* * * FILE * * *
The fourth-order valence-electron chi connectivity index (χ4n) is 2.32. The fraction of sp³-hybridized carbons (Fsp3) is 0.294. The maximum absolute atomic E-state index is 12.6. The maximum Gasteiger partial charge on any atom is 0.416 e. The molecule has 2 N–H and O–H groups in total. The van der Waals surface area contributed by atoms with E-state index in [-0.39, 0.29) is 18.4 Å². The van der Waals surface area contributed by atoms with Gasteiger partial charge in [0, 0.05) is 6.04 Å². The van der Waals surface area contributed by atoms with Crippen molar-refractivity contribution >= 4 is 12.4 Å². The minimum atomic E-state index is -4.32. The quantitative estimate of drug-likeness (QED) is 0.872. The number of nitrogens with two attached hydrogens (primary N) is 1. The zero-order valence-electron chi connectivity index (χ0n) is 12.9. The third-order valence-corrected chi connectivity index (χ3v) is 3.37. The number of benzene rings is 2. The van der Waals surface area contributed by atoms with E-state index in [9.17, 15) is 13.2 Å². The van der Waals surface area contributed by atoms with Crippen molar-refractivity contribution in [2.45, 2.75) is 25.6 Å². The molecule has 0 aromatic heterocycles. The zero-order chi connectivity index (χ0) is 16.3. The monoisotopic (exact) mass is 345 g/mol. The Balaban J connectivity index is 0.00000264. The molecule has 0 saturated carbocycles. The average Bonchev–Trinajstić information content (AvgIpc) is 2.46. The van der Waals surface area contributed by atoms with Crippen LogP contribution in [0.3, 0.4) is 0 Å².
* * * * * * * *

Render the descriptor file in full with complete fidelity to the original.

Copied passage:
The fourth-order valence-electron chi connectivity index (χ4n) is 2.32. The fraction of sp³-hybridized carbons (Fsp3) is 0.294. The maximum absolute atomic E-state index is 12.6. The maximum Gasteiger partial charge on any atom is 0.416 e. The molecule has 2 N–H and O–H groups in total. The van der Waals surface area contributed by atoms with E-state index in [-0.39, 0.29) is 18.4 Å². The van der Waals surface area contributed by atoms with Gasteiger partial charge in [0, 0.05) is 6.04 Å². The van der Waals surface area contributed by atoms with Crippen molar-refractivity contribution >= 4 is 12.4 Å². The minimum atomic E-state index is -4.32. The quantitative estimate of drug-likeness (QED) is 0.872. The number of nitrogens with two attached hydrogens (primary N) is 1. The zero-order valence-electron chi connectivity index (χ0n) is 12.9. The third-order valence-corrected chi connectivity index (χ3v) is 3.37. The number of benzene rings is 2. The van der Waals surface area contributed by atoms with E-state index in [9.17, 15) is 13.2 Å². The van der Waals surface area contributed by atoms with Crippen molar-refractivity contribution in [2.45, 2.75) is 25.6 Å². The molecule has 0 aromatic heterocycles. The zero-order chi connectivity index (χ0) is 16.3. The monoisotopic (exact) mass is 345 g/mol. The Balaban J connectivity index is 0.00000264. The molecule has 0 saturated carbocycles. The average Bonchev–Trinajstić information content (AvgIpc) is 2.46. The van der Waals surface area contributed by atoms with Crippen LogP contribution in [0.3, 0.4) is 0 Å².